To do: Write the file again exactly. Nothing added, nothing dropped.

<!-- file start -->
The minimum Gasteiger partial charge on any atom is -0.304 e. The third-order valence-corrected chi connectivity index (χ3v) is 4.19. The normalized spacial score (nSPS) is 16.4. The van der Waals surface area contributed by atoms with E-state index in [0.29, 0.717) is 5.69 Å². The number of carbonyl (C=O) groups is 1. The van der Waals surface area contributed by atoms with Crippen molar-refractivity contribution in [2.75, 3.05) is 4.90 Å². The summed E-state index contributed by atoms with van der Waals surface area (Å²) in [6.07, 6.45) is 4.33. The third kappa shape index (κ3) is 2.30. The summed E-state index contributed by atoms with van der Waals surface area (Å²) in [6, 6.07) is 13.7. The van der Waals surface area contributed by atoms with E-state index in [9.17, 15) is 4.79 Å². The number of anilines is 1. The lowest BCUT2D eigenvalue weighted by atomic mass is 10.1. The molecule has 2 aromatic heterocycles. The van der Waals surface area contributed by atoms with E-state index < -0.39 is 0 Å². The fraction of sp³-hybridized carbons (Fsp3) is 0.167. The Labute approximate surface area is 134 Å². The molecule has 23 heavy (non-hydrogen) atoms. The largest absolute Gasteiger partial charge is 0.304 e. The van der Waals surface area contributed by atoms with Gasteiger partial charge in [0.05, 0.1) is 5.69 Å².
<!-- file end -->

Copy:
The minimum Gasteiger partial charge on any atom is -0.304 e. The third-order valence-corrected chi connectivity index (χ3v) is 4.19. The normalized spacial score (nSPS) is 16.4. The van der Waals surface area contributed by atoms with E-state index in [0.29, 0.717) is 5.69 Å². The number of carbonyl (C=O) groups is 1. The van der Waals surface area contributed by atoms with Crippen molar-refractivity contribution in [2.75, 3.05) is 4.90 Å². The summed E-state index contributed by atoms with van der Waals surface area (Å²) in [6.07, 6.45) is 4.33. The third kappa shape index (κ3) is 2.30. The summed E-state index contributed by atoms with van der Waals surface area (Å²) in [6, 6.07) is 13.7. The van der Waals surface area contributed by atoms with E-state index in [9.17, 15) is 4.79 Å². The number of anilines is 1. The lowest BCUT2D eigenvalue weighted by atomic mass is 10.1. The molecule has 2 aromatic heterocycles. The van der Waals surface area contributed by atoms with E-state index < -0.39 is 0 Å². The fraction of sp³-hybridized carbons (Fsp3) is 0.167. The Labute approximate surface area is 134 Å². The molecule has 23 heavy (non-hydrogen) atoms. The largest absolute Gasteiger partial charge is 0.304 e. The van der Waals surface area contributed by atoms with Gasteiger partial charge in [0.05, 0.1) is 5.69 Å².